ITALY. Umberto Eco, the semiotics guru and author, and Riccardo Muti, musical director of La Scala, the Milan opera house, have been drafted in by the Italian government to provide ideas for the first major reform of the curriculum since the days of Fascism.
They will join a think-tank of 37 other luminaries of public life, including Rita Levi Montalcini, Nobel prize-winner for medicine, and former prime minister Giuliano Amato.
The job to be done will need all their concerted talent. Numerous attempts have been made to overhaul the system in the past, and come to nothing. The only major reform since Giovanni Gentile wrote his 1923 programmi was the creation of the scuola media, for pupils aged 11 to 14, in 1962. Since then, there have been organisational changes (such as the introduction of team teaching in primary schools), but the underlying structure has remained untouched.
Coincidentally, it is the scuola media which disappears in the projected reform, losing its first year to a prolonged primary cycle, known as the scuola di base, and years 2 and 3 to a vocationally-inspired scuola di orientamento which would bring compulsory education to an end at 15, compared with 14 at present.
Pupils could then go on to a higher three-year cycle which would prepare them for university entrance; this cycle would be a reduced version of the scuola superiore, which at present caters for 14-19 year-olds.
One of the major triumphs - or pieces of trickery - of the on-paper reform is that it seems to offer more school in less time. It prolongs compulsory education by two years (by making the final year of nursery school compulsory), while at the same time bringing forward by one year the end of the scuola superiore.
Education minister Luigi Berlinguer wants to present the project to Parliament next month after achieving a consensus. In the past, with governments shortlived and educational reform remaining a long-term objective, this would have been wishful thinking, but the general feeling is that a reform which would bring Italy more in line with European partners can no longer be postponed; and by enlisting the help of celebrities to draw up the curriculum Berlinguer's strategy is to add kudos to credibility.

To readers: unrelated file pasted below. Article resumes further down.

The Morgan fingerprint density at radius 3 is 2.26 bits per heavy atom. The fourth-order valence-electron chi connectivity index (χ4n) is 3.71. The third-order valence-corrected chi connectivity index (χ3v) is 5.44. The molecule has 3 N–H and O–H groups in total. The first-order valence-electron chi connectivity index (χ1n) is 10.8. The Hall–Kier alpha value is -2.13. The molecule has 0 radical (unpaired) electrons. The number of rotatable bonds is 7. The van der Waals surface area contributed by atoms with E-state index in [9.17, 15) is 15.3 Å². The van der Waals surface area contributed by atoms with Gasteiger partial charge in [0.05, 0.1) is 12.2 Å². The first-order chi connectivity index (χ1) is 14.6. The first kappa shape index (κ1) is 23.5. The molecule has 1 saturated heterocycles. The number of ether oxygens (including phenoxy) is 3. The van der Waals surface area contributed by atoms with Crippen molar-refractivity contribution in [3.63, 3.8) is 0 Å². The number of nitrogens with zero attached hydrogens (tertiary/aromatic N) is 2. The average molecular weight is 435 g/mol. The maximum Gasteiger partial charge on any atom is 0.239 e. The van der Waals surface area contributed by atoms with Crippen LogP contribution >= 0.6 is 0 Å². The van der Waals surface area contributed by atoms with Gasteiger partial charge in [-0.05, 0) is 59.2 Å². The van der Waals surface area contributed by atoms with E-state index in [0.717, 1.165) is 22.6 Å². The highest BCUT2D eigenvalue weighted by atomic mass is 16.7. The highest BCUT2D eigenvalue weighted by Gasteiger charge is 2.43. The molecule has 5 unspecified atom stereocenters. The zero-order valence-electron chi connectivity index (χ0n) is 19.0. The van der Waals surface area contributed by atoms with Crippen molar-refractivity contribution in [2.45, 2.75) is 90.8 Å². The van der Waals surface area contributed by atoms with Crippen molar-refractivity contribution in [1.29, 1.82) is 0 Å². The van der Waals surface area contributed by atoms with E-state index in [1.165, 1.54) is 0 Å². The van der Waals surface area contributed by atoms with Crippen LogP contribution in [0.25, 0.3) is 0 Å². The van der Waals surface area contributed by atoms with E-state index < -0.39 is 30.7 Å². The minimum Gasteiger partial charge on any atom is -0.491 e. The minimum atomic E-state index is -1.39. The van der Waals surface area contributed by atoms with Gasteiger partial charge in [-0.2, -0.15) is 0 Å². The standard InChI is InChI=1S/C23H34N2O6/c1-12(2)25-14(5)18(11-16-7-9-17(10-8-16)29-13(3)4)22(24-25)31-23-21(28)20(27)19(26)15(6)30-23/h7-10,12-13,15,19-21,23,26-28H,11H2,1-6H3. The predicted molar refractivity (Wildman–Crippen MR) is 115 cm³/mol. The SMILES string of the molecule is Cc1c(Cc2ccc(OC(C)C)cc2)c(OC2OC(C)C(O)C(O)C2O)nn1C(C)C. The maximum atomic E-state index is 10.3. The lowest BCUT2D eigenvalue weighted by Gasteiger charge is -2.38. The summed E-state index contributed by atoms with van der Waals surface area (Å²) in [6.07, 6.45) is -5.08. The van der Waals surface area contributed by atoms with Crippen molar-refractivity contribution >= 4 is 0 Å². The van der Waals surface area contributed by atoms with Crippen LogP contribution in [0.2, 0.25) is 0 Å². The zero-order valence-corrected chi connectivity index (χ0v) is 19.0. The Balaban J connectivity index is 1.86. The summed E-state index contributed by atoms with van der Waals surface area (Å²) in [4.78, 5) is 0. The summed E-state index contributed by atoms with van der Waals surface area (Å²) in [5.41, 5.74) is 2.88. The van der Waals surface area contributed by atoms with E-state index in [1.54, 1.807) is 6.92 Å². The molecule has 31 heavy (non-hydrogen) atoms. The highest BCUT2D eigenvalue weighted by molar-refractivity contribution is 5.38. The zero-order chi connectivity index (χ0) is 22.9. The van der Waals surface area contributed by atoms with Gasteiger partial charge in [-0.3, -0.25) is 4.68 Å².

So far, the projected reform has not met with a lot of opposition. The Vatican, through the influential standing conference of Italian bishops, has made some veiled comments about the risk of "cultural decline", but is mostly interested in a law on parity between state and private (largely Catholic) sectors.
The main opposition party, television magnate Silvio Berlusconi's Forza Italia, has commented on the "total vagueness" of the reform, which it calls "more conservative than innovative". The party's education spokesperson, Piero Melograni, would like practical skills such as map-reading, household budgeting and electrical repairs to find their way into the curriculum, as well as the basics of educazione civica - in which he would include "learning how to keep the volume of the TV turned down". But Forza Italia agrees on the new five to 15 age limits of compulsory schooling.
The mass of teachers, however, worried about their own futures against a backdrop of declining rolls and meagre salaries, seem more perplexed about practical implications than hostile to the spirit of the reform.